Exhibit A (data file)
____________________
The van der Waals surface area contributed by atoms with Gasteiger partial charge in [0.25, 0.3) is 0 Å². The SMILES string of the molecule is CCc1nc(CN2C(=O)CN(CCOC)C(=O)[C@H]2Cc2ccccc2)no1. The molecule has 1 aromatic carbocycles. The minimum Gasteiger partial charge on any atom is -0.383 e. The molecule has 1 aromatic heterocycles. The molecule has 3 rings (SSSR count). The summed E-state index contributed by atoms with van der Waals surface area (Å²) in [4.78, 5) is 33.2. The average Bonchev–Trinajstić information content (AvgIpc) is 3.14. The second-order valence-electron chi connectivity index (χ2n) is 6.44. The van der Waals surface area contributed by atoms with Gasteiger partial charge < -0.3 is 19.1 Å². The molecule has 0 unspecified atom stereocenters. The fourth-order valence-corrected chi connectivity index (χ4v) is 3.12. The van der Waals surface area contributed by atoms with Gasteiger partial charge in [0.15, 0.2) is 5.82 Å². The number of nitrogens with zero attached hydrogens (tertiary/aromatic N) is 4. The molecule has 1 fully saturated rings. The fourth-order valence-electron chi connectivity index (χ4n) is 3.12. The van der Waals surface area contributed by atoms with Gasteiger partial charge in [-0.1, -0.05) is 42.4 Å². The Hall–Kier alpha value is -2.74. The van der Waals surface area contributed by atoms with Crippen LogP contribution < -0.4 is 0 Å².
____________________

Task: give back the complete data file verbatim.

The van der Waals surface area contributed by atoms with Gasteiger partial charge in [0.25, 0.3) is 0 Å². The SMILES string of the molecule is CCc1nc(CN2C(=O)CN(CCOC)C(=O)[C@H]2Cc2ccccc2)no1. The molecule has 1 aromatic carbocycles. The minimum Gasteiger partial charge on any atom is -0.383 e. The molecule has 1 aromatic heterocycles. The molecule has 3 rings (SSSR count). The summed E-state index contributed by atoms with van der Waals surface area (Å²) in [4.78, 5) is 33.2. The average Bonchev–Trinajstić information content (AvgIpc) is 3.14. The second-order valence-electron chi connectivity index (χ2n) is 6.44. The van der Waals surface area contributed by atoms with Gasteiger partial charge < -0.3 is 19.1 Å². The molecule has 0 unspecified atom stereocenters. The fourth-order valence-corrected chi connectivity index (χ4v) is 3.12. The van der Waals surface area contributed by atoms with Gasteiger partial charge in [0.15, 0.2) is 5.82 Å². The number of nitrogens with zero attached hydrogens (tertiary/aromatic N) is 4. The molecule has 1 fully saturated rings. The fourth-order valence-electron chi connectivity index (χ4n) is 3.12. The van der Waals surface area contributed by atoms with Gasteiger partial charge in [-0.1, -0.05) is 42.4 Å². The Hall–Kier alpha value is -2.74. The van der Waals surface area contributed by atoms with Crippen LogP contribution < -0.4 is 0 Å².